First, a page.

Last Tuesday’s New York Times carried a tragic and fascinating story. It was about Anne Adams, a scientist who was sticken by a degenerative and ultimately lethal brain disease called FTD, which is an acronym for frontotemporal dementia. The disease attacks particular portions of the brain only, with the effect that as the damaged parts atrophy other parts grow and thicken to pick up the slack. Because of the functional differention of different brain regions, this means that as deficiencies develop in some abilities, for example speech or mathematical reasoning, other talents may emerge, in some cases remarkable musical or artistic creativity. In Dr. Adams’ case, the disease gave her a gift for painting.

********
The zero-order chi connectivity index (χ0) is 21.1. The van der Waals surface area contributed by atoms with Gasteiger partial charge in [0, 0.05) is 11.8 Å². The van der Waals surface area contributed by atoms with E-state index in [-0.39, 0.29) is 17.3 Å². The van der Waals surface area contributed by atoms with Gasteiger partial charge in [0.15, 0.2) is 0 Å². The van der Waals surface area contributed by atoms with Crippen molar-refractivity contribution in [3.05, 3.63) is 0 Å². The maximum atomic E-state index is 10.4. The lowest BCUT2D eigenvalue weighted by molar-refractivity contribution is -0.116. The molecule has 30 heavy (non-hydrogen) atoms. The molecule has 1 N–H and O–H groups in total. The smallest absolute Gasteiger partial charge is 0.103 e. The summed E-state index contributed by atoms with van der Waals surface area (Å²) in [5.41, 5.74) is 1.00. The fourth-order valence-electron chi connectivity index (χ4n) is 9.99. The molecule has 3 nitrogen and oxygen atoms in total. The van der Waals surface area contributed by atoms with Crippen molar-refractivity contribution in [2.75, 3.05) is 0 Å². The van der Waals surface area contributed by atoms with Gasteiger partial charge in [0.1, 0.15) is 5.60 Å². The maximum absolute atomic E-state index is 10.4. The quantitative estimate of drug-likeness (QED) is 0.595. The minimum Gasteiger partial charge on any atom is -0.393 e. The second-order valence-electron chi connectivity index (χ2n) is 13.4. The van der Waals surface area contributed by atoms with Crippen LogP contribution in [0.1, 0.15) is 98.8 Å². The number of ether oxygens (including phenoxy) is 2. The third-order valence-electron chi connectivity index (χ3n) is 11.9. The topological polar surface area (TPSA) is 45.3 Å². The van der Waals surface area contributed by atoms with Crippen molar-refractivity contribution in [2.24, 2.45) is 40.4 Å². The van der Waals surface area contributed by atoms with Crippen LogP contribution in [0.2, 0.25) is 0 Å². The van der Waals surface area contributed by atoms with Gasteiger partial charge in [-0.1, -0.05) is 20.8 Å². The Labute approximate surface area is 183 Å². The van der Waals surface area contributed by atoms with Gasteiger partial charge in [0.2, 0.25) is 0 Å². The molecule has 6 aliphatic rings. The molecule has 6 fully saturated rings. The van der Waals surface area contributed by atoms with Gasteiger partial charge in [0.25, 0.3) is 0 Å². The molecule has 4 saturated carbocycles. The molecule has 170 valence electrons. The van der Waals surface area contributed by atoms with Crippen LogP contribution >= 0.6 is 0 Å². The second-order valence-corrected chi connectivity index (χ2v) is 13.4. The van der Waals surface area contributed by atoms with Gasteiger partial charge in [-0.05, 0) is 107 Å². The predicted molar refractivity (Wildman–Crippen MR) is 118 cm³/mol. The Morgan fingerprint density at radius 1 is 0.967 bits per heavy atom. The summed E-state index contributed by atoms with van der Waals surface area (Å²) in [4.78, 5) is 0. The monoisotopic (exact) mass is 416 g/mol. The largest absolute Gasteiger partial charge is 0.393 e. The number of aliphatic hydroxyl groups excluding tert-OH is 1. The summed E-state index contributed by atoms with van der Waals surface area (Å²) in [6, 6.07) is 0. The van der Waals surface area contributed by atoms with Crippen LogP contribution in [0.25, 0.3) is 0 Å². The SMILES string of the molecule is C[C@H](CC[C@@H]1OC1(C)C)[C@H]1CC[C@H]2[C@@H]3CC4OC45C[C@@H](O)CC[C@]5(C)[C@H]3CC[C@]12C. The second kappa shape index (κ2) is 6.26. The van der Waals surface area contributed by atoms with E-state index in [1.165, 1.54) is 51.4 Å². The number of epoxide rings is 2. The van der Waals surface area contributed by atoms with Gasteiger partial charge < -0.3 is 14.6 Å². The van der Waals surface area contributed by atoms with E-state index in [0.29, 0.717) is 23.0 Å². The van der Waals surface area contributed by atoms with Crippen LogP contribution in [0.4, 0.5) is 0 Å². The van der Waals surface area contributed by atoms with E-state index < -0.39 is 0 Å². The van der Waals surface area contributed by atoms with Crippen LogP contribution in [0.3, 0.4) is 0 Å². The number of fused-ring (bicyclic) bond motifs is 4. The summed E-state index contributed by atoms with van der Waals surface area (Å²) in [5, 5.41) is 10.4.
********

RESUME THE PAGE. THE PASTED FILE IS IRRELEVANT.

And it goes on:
But the strangest part of the tale has to do with Dr. Adams’s growing fascination with the music of Maurice Ravel. Go and read about it here.